Building a NAS Using Proxmox – Part 2

The setup described in this article will work if you have a followed the first article in this series however it is not an optimal setup. Once you’ve read the next article in this series you’ll understand the weaknesses in the setup described here and how to fix them. This article also covers a couple of other minor setup points towards the end.

Home Shares

When you set up the Samba server as detailed in the earlier article it automatically shared the users home directory. This is all well and good but that directory is inside the container which only has a virtual drive of 8GB, that’s a pretty small home.

Hiding Home Shares

One option you have is to just turn off home directory sharing. The easiest way to do that is to modify the Samba configuration file and just make them unavailable by setting the available flag to no.

   comment = Home Directories
   available = no
   browseable = no

Making the Home Directories Writeable

If you’ve kept reading it’s fair to assume you want home directories and you probably want to be able to write things in there. Well this one simple trick should allow you to do that. As mentioned above, out of the box Samba will share home directories but, it turns out, in read only mode! I spent several hours scratching my head wondering why I could read from but not write to my home shares when the permissions looked correct and other shares worked fine. The setting you need is in the [Homes] section and is call read only, as shown below.

# By default, the home directories are exported read-only. Change the
# next parameter to 'no' if you want to be able to write to them.
   read only = no

Creating Home Shares

I want to give each member of the family their own home directory to store files so what I’ll do is create a new ZFS dataset call home on the host and then bind mount it into /home on the container. At a command prompt on the Proxmox machine.

# zfs create tank/home
# zfs list
tank          4.95M  42.9T      170K  /tank
tank/home      170K  42.9T      170K  /tank/home
tank/scratch   170K  42.9T      170K  /tank/scratch

# cd /tank
# ls -la
total 6
drwxr-xr-x  4 root root    4 Jul  6 17:31 .
drwxr-xr-x 19 root root 4096 May 18 16:17 ..
drwxr-xr-x  2 root root    2 Jul  6 17:31 home
drwxrwxrwx  2 root root    2 Jul  6 12:30 scratch

/tank# chmod 777 home/

Note that it’s necessary to make this directory world writeable so that the container can create home directories. As mentioned in the previous article this is not great but it may be ok in your situation if you only have a home lab.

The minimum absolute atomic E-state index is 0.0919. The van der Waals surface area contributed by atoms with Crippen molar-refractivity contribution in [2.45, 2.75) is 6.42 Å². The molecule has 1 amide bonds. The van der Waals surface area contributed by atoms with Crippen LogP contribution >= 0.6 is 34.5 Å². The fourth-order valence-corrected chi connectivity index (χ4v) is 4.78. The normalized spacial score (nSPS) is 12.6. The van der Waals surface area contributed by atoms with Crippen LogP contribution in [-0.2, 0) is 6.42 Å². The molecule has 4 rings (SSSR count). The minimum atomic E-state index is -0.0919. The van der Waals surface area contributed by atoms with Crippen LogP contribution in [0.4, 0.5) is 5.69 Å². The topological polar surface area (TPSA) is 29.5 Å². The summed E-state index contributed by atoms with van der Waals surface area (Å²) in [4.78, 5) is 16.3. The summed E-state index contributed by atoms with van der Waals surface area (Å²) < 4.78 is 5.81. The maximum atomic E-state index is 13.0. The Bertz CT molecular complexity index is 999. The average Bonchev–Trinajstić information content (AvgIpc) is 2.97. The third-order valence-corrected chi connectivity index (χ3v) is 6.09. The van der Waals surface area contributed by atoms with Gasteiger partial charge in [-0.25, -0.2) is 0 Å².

At this point you might like to move any files out of existing home directories in the container as we’re going to bind mount over the top. Edit the container configuration file on the host e.g. /etc/pve/lxc/100.conf. Add the line shown below.

mp1: /tank/home,mp=/home

You’ll need to restart the container for this to take effect. Once restarted log back into Cockpit and use Navigator to example the /home directory. You should find that it’s now empty. If you copied users home directories away it’s time to put the contents back now.

Windows and Home Directories

Windows Explorer will only show a home directory that matches the name of the user that is currently logged in. If your current Windows account name doesn’t match your Linux account name your home directory won’t show up. All the hidden home directories are still available you just need to enter the name e.g. \\FILESERVER\foo and the credentials.

Workgroup Name

The workgroup name is essentially just a legacy setting now. On Windows machines you can only see shares that are in the same workgroup as your current machine but you can still access any share. On Linux you can see any workgroup and share. Typically you’ll want to just set this to “WORKGROUP” as that is the default for Windows machines. See also and this.

Linux Mint Can’t Access Samba Shares

When I tried to access the Samba shares I had created I got the error message “Unable to mount location. Failed to retrieve share list from server: Invalid argument”. It seems this is a long standing issue in Mint related to kio-fuse which is used by the file explorer (Dolphin or Nemo). Rather than browsing for shares you need to enter the network path into the location bar e.g. smb://fileserver/scratch